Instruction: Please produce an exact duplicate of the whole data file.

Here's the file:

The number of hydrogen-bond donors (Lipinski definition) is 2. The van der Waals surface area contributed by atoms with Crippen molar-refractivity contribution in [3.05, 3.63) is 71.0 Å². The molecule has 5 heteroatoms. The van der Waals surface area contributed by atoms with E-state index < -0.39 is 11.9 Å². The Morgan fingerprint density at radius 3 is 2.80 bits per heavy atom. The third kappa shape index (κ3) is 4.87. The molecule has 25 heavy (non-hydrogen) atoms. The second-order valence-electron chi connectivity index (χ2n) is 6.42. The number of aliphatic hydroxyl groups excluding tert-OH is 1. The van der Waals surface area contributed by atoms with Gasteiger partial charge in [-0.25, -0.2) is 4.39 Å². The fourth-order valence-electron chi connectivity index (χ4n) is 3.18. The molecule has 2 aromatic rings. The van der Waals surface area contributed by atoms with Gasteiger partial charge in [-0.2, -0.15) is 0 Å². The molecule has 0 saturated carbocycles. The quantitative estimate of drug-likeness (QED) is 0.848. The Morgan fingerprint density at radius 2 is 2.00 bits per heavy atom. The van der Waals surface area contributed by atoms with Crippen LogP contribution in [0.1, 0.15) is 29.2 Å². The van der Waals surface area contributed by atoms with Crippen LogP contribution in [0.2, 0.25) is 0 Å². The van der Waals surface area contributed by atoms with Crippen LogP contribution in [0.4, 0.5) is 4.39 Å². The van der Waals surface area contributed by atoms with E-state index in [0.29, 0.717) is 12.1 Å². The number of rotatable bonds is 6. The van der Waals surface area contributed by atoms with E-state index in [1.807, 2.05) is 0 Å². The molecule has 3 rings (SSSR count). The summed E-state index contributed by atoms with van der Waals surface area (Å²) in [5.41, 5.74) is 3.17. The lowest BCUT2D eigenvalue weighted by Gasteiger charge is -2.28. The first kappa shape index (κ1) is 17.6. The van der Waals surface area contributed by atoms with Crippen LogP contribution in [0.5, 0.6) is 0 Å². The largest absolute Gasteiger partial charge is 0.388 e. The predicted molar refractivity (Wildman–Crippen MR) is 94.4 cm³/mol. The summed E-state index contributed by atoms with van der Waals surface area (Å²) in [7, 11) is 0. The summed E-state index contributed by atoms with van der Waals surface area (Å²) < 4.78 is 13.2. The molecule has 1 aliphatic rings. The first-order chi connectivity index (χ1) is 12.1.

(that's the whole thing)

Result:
The number of hydrogen-bond donors (Lipinski definition) is 2. The van der Waals surface area contributed by atoms with Crippen molar-refractivity contribution in [3.05, 3.63) is 71.0 Å². The molecule has 5 heteroatoms. The van der Waals surface area contributed by atoms with E-state index < -0.39 is 11.9 Å². The Morgan fingerprint density at radius 3 is 2.80 bits per heavy atom. The third kappa shape index (κ3) is 4.87. The molecule has 25 heavy (non-hydrogen) atoms. The second-order valence-electron chi connectivity index (χ2n) is 6.42. The number of aliphatic hydroxyl groups excluding tert-OH is 1. The van der Waals surface area contributed by atoms with Gasteiger partial charge in [-0.25, -0.2) is 4.39 Å². The fourth-order valence-electron chi connectivity index (χ4n) is 3.18. The molecule has 2 aromatic rings. The van der Waals surface area contributed by atoms with Gasteiger partial charge in [-0.2, -0.15) is 0 Å². The molecule has 0 saturated carbocycles. The quantitative estimate of drug-likeness (QED) is 0.848. The Morgan fingerprint density at radius 2 is 2.00 bits per heavy atom. The van der Waals surface area contributed by atoms with Crippen LogP contribution in [0.1, 0.15) is 29.2 Å². The van der Waals surface area contributed by atoms with Crippen LogP contribution in [0.2, 0.25) is 0 Å². The van der Waals surface area contributed by atoms with Crippen LogP contribution in [0.4, 0.5) is 4.39 Å². The van der Waals surface area contributed by atoms with E-state index in [0.29, 0.717) is 12.1 Å². The number of rotatable bonds is 6. The van der Waals surface area contributed by atoms with E-state index in [1.807, 2.05) is 0 Å². The molecule has 3 rings (SSSR count). The summed E-state index contributed by atoms with van der Waals surface area (Å²) in [5.41, 5.74) is 3.17. The lowest BCUT2D eigenvalue weighted by Gasteiger charge is -2.28. The first kappa shape index (κ1) is 17.6. The van der Waals surface area contributed by atoms with Crippen LogP contribution in [0.5, 0.6) is 0 Å². The largest absolute Gasteiger partial charge is 0.388 e. The predicted molar refractivity (Wildman–Crippen MR) is 94.4 cm³/mol. The summed E-state index contributed by atoms with van der Waals surface area (Å²) in [7, 11) is 0. The summed E-state index contributed by atoms with van der Waals surface area (Å²) < 4.78 is 13.2. The molecule has 1 aliphatic rings. The first-order chi connectivity index (χ1) is 12.1.